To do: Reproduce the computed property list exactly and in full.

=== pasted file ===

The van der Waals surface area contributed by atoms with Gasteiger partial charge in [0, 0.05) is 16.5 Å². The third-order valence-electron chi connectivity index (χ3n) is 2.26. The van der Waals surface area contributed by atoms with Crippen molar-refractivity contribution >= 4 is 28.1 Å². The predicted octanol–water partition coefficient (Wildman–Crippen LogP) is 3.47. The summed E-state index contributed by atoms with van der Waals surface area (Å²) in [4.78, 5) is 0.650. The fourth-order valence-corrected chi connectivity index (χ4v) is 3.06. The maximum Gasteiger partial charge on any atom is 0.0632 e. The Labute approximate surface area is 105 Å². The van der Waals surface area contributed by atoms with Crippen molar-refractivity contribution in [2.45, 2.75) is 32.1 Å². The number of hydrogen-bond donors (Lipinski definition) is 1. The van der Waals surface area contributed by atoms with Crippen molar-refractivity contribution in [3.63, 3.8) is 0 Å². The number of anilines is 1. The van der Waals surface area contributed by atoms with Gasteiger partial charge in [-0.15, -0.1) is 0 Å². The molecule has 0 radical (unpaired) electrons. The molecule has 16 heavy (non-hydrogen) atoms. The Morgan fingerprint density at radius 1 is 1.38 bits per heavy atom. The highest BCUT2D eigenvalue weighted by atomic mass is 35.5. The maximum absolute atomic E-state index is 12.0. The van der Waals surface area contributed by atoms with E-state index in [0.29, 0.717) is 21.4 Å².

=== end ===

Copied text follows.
The van der Waals surface area contributed by atoms with Gasteiger partial charge in [0, 0.05) is 16.5 Å². The third-order valence-electron chi connectivity index (χ3n) is 2.26. The van der Waals surface area contributed by atoms with Crippen molar-refractivity contribution >= 4 is 28.1 Å². The predicted octanol–water partition coefficient (Wildman–Crippen LogP) is 3.47. The summed E-state index contributed by atoms with van der Waals surface area (Å²) in [4.78, 5) is 0.650. The fourth-order valence-corrected chi connectivity index (χ4v) is 3.06. The maximum Gasteiger partial charge on any atom is 0.0632 e. The Labute approximate surface area is 105 Å². The van der Waals surface area contributed by atoms with Crippen molar-refractivity contribution in [2.45, 2.75) is 32.1 Å². The number of hydrogen-bond donors (Lipinski definition) is 1. The van der Waals surface area contributed by atoms with Crippen molar-refractivity contribution in [3.63, 3.8) is 0 Å². The number of anilines is 1. The van der Waals surface area contributed by atoms with Gasteiger partial charge in [-0.15, -0.1) is 0 Å². The molecule has 0 radical (unpaired) electrons. The molecule has 16 heavy (non-hydrogen) atoms. The Morgan fingerprint density at radius 1 is 1.38 bits per heavy atom. The highest BCUT2D eigenvalue weighted by atomic mass is 35.5. The maximum absolute atomic E-state index is 12.0. The van der Waals surface area contributed by atoms with E-state index in [0.29, 0.717) is 21.4 Å².